How much could Tesla save by switching to LFP batteries?

How much could Tesla save by switching to LFP batteries?
Blomst / Pixabay

Reducing the cost of batteries has been a major focus of Tesla Inc. (NASDAQ:TSLA) over the years, and it continues to be important as the company increases production. Last week Reuters reported that Tesla was in talks with CATL to use its lithium ferro phosphate (LFP) batteries in vehicles manufactured in its Shanghai factory. UBS analysts looked at this possibility to determine about how much money Tesla might be able to save by switching to those batteries for its China-made vehicles.

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It's not about the cobalt

UBS analyst Paul Gong pointed out that most electric car makers use cobalt in their batteries. However, Tesla's use of the material is much less than amounts used by other automakers for their batteries.

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Tesla's standard batteries are nickel-cobalt-manganese (NCA) and nickel-cobalt-aluminum (NCA). Given that cobalt is an expensive material, it seems like that would be where Tesla could save the most money on its batteries.

However, UBS estimates that the automaker's NCA batteries contain only about 40 grams of cobalt per kilowatt-hour. Other batteries contain as much as 210 or 2150 grams of cobalt per kilowatt-hour.

Additionally, the price of cobalt has come down a lot over the last two years as supply has increased and the industry moves toward high-nickel, low-cobalt batteries. In early 2018, cobalt was $80,000 to $90,000 per ton, although more recently, it has been closer to $33,000 per ton.

A Model 3 with standard range built in China can have either a 53kWh NCA battery or 52kWh NCM battery, according to China's Ministry of Industry and Information Technology. Thus, UBS estimates the amount of cobalt content at $70 for those with an NCA battery and $140 to $170 for those with an NCM battery. For long-range Model 3 cars, the amount would be $100 or $200 to $250.

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Gong notes that cobalt amounts to no more than 0.5% of the car's sticker price, so eliminating cobalt from the battery won't save nearly as much as Reuters reported would be saved.

Here's how much Tesla can save on LFP batteries

Reuters reported that the LFP batteries would be "double-digit percentage cheaper" than the NCM or NCA batteries. According to Gong, if the LFP batteries are 20% cheaper than the NCM or NCA batteries, the savings could amount to Rmb150 per kilowatt-hour.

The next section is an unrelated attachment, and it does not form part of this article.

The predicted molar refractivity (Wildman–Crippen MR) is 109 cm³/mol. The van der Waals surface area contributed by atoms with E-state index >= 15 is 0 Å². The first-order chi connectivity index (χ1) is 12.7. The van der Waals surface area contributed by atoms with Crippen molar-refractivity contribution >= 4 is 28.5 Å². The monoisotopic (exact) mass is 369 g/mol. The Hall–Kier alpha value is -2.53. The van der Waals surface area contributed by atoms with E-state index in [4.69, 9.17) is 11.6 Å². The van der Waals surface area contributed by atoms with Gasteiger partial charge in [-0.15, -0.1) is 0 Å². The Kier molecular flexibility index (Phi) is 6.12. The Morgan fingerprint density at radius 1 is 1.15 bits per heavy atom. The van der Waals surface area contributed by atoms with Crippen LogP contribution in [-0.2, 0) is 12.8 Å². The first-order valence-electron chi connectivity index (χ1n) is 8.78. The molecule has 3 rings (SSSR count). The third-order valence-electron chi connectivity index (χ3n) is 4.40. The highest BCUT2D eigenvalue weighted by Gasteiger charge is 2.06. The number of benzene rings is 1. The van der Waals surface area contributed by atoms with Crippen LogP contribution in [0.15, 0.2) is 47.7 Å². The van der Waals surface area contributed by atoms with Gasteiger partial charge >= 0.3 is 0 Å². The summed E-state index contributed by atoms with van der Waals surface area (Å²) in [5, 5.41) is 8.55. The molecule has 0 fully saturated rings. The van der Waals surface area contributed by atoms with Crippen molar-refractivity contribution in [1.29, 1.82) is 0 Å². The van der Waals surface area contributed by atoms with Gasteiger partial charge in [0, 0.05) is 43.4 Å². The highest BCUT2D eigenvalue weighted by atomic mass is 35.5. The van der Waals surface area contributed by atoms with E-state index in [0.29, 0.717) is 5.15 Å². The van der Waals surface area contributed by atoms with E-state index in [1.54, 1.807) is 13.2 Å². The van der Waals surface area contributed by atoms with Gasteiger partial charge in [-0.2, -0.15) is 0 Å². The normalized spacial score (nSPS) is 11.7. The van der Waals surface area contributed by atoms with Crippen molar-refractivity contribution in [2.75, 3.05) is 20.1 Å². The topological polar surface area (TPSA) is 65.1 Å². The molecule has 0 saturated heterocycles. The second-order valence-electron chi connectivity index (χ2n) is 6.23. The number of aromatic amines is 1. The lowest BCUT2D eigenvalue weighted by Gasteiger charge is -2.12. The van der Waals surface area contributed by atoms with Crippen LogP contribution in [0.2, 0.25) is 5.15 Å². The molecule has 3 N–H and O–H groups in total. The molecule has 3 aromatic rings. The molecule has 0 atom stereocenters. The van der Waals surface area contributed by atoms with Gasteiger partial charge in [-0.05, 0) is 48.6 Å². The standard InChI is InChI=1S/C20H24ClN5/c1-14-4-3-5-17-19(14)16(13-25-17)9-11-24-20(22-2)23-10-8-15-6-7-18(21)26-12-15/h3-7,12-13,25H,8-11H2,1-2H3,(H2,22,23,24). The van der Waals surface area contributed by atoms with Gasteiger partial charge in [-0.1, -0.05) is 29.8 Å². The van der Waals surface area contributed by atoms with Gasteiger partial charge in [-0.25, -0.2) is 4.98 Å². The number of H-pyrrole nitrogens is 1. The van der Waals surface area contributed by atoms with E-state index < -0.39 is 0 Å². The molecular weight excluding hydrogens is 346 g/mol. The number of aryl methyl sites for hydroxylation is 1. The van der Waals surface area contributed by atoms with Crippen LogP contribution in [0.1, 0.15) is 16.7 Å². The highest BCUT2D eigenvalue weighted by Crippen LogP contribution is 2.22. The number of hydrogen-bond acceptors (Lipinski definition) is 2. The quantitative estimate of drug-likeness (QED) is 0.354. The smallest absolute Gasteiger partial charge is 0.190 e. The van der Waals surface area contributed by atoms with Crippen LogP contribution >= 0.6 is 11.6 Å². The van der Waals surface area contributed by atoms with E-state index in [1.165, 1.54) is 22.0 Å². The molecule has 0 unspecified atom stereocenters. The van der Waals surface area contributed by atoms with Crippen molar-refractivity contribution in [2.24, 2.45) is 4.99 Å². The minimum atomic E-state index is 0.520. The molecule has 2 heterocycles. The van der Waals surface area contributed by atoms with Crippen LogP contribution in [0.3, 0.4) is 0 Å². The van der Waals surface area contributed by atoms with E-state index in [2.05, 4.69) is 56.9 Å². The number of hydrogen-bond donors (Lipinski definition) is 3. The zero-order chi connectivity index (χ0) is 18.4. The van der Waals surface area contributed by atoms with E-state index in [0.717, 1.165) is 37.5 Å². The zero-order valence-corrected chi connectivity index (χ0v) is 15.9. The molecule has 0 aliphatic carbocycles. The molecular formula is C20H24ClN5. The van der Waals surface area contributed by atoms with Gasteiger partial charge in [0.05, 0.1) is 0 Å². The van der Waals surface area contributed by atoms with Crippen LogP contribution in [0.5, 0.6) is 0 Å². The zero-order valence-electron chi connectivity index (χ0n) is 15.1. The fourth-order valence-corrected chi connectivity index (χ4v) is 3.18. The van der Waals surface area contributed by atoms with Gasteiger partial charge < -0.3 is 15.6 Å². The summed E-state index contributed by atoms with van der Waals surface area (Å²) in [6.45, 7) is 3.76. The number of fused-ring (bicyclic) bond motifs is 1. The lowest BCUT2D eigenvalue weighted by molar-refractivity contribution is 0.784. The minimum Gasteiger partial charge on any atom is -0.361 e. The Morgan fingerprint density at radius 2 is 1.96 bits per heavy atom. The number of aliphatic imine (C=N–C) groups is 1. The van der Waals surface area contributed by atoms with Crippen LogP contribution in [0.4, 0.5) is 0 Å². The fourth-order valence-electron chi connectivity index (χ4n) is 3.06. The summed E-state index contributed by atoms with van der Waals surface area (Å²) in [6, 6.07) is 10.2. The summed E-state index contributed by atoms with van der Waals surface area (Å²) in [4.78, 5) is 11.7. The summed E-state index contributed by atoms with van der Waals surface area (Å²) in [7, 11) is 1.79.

The cobalt would be Rmb9 per kilowatt-hour for the NCA batteries and Rmb18-23 per kilowatt-hour for NCM batteries. Thus, most of the savings is not from the cobalt, but from other parts of the battery.

Citing data from Real Lithium, Gong said LFP cathode material was just Rmb42,000 per ton, but for NCM batteries, cathode material mounts to Rmb166,000 per ton. On a kilowatt-hour basis, cathode material for NCM batteries costs Rmb210 per kilowatt-hour, while for LFP batteries, it amounts to only Rmb80 per kilowatt-hour.

One other area Tesla can save money on LFP batteries is in the nickel content. UBS found 740 grams of nickel per kilowatt-hour in the NCA batteries. That amounts to Rmb67 per kilowatt-hour for the material.

Gong said LFP batteries are made from materials with "much more controllable commodity prices," which is one advantage of using them. He also said the industry supply chain in China is more mature, and it has long been supplying such material for commercial vehicles like electric buses. Demand for LFP batteries for electric buses has been declining since the subsidy on them was cut four years ago, so prices of these batteries have also been declining, and there is plenty of capacity in the industry.

Based on the mix of materials, he estimates the cost of LFP batteries for Tesla at Rmb60,000 to Rmb65,000 per kilowatt-hour, compared to Rmb75,000 to Rmb80,000 for the NCM battery packs, excluding the VAT.

Is it feasible for Tesla to use LFP batteries?

Tesla never officially confirmed Reuters' report about the LFP batteries, so Gong considered whether it is feasible for the automaker to use such batteries. He said the Model 3 and Model Y were designed to use NCA cylindrical batteries, so it isn't difficult to switch to NCM cylindrical batteries because they are the same shape and size, although the voltage is a bit different. On the other hand, switching to a prismatic battery requires the battery pack to be redesigned.

Gong ran the numbers and does believe it is feasible to get a similar energy density in LFP batteries. CATL hasn't released many details about its batteries, however.

What will customers think if Tesla switches to LFP batteries?

He also noted that there could be some changes in customer perception if Tesla switches to LFP batteries.  He said the industry has mostly changed from LFP to NCM batteries for passenger cars in recent years. Thus, many consumers may see LFP batteries as technologically inferior to NCM batteries. He noted that some "relatively low-end" electric cars in China still have LFP batteries, which might make consumers think Tesla is moving away from its high level of quality.

He noted that in the past, there has been some pushback from consumers on technology evolutions due to stereotypes, like the downsizing of engines. If switching to LFP batteries saves Tesla Rmb8,000 on a Model 3 with standard range, but customers are willing to pay a premium for a model with an NCA or NCM battery, it might not make sense for the automaker to make the switch.

Tesla stock tumbled 7% during regular trading hours today.

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